If we think of winter and Christmas or if we are asked about our idea of the perfect "comfort food", Vacherin is definitely one of the top 3. Vacherin du Haut-Doubs, also known as "Mont d'Or " (the Swiss variant), is "just" a soft cheese made from cow's milk ... and of course you can also eat it wonderfully "just like that". However, it owes its fame and popularity to the fact that you can put it in the oven and, with just a few simple steps, turn it into an absolutely delicious and wonderfully fragrant mini fondue in a wooden box in no time at all. Then the Vacherin really blossoms and warms the heart and stomach of the happy connoisseur ...
In the current Effilee , Nina Anika Klotz writes that there is hardly any food "as warm, soft, delicious and fulfilling as freshly melted cheese", that it is something "like the edible hug of a good friend". Regarding the Vacherin, I would subscribe to that without hesitation.
Vacherin is the product of a centuries-old tradition shared by France and Switzerland. The French Vacherin is made from raw milk and comes from the Haut-Doubs, a region of Franche-Comté. It matures, encased by a band of spruce bark, in a container made of spruce and is rubbed down with white wine from the Jura every two days, which has a decisive influence on its taste: the yellowish-white paste is creamy and soft with a few small holes and has after three weeks a creamy, mild, slightly sweet taste during maturing. The real Vacherin is only produced from autumn and then throughout the winter. So if you want a good quality Vacherin, you'd better skip it in spring and summer.
The Vacherin season has just started for us and of course we get a lot of inquiries about how to prepare the good piece. To answer all your questions at once, my sister Anaïs and I met last Sunday and, as it were, surrendered to the warm embrace of a good friend...
The following video explains all the steps in three and a half minutes. Below you will find the recipe again in clear text form.
So then, have fun cooking!
Ingredients (for 4 small or 2 hungry eaters):
- 1 Vacherin du Haut Doubs
- 1 clove of garlic
- White wine, preferably light and dry, such as Jongieux or Les Terrasses blanc
As classic side dishes:
- potatoes or bread
- Brési du Jura or Bündnerfleisch (available in our shop)
- a green salad
- pickled gherkins, pickled tomatoes, olives
- for seasoning: pepper or piment d'Espelette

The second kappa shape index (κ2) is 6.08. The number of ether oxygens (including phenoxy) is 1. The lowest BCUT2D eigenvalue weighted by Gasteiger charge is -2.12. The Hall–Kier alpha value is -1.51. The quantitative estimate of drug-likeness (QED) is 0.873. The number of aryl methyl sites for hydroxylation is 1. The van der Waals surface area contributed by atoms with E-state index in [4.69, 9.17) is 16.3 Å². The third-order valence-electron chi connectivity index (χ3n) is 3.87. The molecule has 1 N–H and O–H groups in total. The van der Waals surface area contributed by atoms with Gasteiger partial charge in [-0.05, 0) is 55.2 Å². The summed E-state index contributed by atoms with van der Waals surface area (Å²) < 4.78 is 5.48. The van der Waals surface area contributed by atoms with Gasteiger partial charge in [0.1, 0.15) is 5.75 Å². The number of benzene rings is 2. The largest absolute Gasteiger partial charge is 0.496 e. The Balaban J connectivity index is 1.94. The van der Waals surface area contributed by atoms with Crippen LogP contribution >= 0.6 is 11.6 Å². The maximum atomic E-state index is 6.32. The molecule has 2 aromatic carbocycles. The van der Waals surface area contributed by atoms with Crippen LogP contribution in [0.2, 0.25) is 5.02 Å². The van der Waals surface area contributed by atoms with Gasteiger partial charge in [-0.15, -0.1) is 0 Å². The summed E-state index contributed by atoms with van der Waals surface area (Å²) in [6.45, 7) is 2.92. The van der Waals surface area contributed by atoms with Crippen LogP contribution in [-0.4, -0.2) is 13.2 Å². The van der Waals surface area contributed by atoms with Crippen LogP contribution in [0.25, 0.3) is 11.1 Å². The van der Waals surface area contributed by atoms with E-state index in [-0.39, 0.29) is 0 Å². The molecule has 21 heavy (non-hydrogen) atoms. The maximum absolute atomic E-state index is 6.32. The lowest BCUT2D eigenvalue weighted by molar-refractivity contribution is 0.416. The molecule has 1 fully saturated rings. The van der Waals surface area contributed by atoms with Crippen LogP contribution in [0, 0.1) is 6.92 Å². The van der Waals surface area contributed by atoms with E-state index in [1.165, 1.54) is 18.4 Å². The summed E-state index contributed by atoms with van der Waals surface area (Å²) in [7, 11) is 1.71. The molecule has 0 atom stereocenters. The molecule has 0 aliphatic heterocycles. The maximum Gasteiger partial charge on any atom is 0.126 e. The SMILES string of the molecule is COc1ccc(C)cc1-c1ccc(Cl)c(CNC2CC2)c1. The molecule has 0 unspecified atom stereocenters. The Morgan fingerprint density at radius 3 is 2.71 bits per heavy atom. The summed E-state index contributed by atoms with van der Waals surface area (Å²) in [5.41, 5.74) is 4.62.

- for the vinaigrette: olive oil , vinegar , mustard , salt and pepper
Put the Vacherin with its wooden bowl in a bain-marie with warm water for a quarter of an hour so that the wood can soak up the water. That way it won't burn in the oven afterwards. Meanwhile, preheat the oven to approx. 200 °C and, if necessary, peel and place the potatoes. Now is also a good time to uncork the wine and take a sip.
When the 15-minute soaking time is up: Score the Vacherin in a cross shape with a sharp knife. Feel free to cut as if you want to quarter the cheese (i.e. cut from one edge to the next), but without reaching the bottom with the knife.
Peel the garlic cloves and crush them lightly. This works well if you place them on a wooden board, position a large, broad knife on it and hit it once with a spirited punch. Now press the clove of garlic into the middle of the cross in the cheese and finally pour a generous sip of the white wine on top.
Now place the Vacherin in its wooden box in a fireproof dish and place it – without the lid and without the aluminum foil covering – on the middle rack in the oven.
It bakes there for about 20 to 30 minutes. It's ready when the wine has seeped in and the cheese is nice and runny. You can always check that with a spoon. When you're happy with the result, turn the heat up really high again for a few minutes or turn on the grill to turn the rind into a nice crispy crust. Because it tastes particularly good!
Take the Vacherin out of the oven and serve it hot and runny, preferably by pouring it directly onto the potatoes on your plate. Serve with the salad and anything else you like.